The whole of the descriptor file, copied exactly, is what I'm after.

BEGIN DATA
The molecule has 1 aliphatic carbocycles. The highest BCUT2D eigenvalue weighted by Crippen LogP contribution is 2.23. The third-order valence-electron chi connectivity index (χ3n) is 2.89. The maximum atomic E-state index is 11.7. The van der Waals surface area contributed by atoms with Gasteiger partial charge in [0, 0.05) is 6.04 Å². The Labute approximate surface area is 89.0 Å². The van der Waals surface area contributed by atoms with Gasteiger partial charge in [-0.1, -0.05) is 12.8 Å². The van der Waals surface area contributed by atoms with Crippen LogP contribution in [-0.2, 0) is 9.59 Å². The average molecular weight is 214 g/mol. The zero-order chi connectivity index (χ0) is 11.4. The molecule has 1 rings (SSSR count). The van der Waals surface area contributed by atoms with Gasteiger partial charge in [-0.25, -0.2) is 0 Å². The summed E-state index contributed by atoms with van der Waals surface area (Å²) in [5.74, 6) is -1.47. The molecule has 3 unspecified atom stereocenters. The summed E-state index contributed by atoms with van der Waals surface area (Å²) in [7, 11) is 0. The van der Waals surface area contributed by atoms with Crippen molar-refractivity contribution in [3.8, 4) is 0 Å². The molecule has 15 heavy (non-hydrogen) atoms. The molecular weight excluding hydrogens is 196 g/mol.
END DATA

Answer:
The molecule has 1 aliphatic carbocycles. The highest BCUT2D eigenvalue weighted by Crippen LogP contribution is 2.23. The third-order valence-electron chi connectivity index (χ3n) is 2.89. The maximum atomic E-state index is 11.7. The van der Waals surface area contributed by atoms with Gasteiger partial charge in [0, 0.05) is 6.04 Å². The Labute approximate surface area is 89.0 Å². The van der Waals surface area contributed by atoms with Gasteiger partial charge in [-0.1, -0.05) is 12.8 Å². The van der Waals surface area contributed by atoms with Crippen LogP contribution in [-0.2, 0) is 9.59 Å². The average molecular weight is 214 g/mol. The zero-order chi connectivity index (χ0) is 11.4. The molecule has 1 rings (SSSR count). The van der Waals surface area contributed by atoms with Gasteiger partial charge in [-0.25, -0.2) is 0 Å². The summed E-state index contributed by atoms with van der Waals surface area (Å²) in [5.74, 6) is -1.47. The molecule has 3 unspecified atom stereocenters. The summed E-state index contributed by atoms with van der Waals surface area (Å²) in [7, 11) is 0. The van der Waals surface area contributed by atoms with Crippen molar-refractivity contribution in [3.8, 4) is 0 Å². The molecule has 15 heavy (non-hydrogen) atoms. The molecular weight excluding hydrogens is 196 g/mol.